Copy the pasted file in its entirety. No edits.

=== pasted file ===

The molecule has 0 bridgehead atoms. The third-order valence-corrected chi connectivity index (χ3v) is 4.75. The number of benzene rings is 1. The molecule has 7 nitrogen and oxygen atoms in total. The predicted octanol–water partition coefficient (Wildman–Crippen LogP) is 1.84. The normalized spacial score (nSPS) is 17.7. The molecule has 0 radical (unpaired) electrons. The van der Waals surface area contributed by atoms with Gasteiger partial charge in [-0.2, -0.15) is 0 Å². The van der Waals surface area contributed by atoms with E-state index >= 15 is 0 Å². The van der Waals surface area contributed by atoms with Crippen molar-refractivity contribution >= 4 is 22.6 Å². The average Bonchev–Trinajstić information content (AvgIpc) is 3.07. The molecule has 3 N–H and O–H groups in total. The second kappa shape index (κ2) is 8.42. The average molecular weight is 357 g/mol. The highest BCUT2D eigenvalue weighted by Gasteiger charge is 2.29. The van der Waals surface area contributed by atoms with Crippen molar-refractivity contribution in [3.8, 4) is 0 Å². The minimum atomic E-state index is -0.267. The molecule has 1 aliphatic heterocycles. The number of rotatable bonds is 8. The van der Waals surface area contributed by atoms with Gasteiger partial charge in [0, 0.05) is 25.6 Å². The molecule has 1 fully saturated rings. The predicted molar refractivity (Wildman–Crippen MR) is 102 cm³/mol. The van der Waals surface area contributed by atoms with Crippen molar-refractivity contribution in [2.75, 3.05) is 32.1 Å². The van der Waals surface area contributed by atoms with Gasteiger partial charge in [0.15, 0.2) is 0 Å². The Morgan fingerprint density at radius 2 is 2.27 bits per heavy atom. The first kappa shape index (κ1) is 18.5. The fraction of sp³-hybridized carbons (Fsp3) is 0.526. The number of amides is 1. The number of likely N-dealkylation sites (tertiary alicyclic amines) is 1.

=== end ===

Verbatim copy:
The molecule has 0 bridgehead atoms. The third-order valence-corrected chi connectivity index (χ3v) is 4.75. The number of benzene rings is 1. The molecule has 7 nitrogen and oxygen atoms in total. The predicted octanol–water partition coefficient (Wildman–Crippen LogP) is 1.84. The normalized spacial score (nSPS) is 17.7. The molecule has 0 radical (unpaired) electrons. The van der Waals surface area contributed by atoms with Gasteiger partial charge in [-0.2, -0.15) is 0 Å². The van der Waals surface area contributed by atoms with E-state index >= 15 is 0 Å². The van der Waals surface area contributed by atoms with Crippen molar-refractivity contribution >= 4 is 22.6 Å². The average Bonchev–Trinajstić information content (AvgIpc) is 3.07. The molecule has 3 N–H and O–H groups in total. The second kappa shape index (κ2) is 8.42. The average molecular weight is 357 g/mol. The highest BCUT2D eigenvalue weighted by Gasteiger charge is 2.29. The van der Waals surface area contributed by atoms with Crippen molar-refractivity contribution in [3.8, 4) is 0 Å². The minimum atomic E-state index is -0.267. The molecule has 1 aliphatic heterocycles. The number of rotatable bonds is 8. The van der Waals surface area contributed by atoms with Gasteiger partial charge in [0, 0.05) is 25.6 Å². The molecule has 1 fully saturated rings. The predicted molar refractivity (Wildman–Crippen MR) is 102 cm³/mol. The van der Waals surface area contributed by atoms with Crippen molar-refractivity contribution in [2.75, 3.05) is 32.1 Å². The van der Waals surface area contributed by atoms with Gasteiger partial charge in [0.15, 0.2) is 0 Å². The Morgan fingerprint density at radius 2 is 2.27 bits per heavy atom. The first kappa shape index (κ1) is 18.5. The fraction of sp³-hybridized carbons (Fsp3) is 0.526. The number of amides is 1. The number of likely N-dealkylation sites (tertiary alicyclic amines) is 1.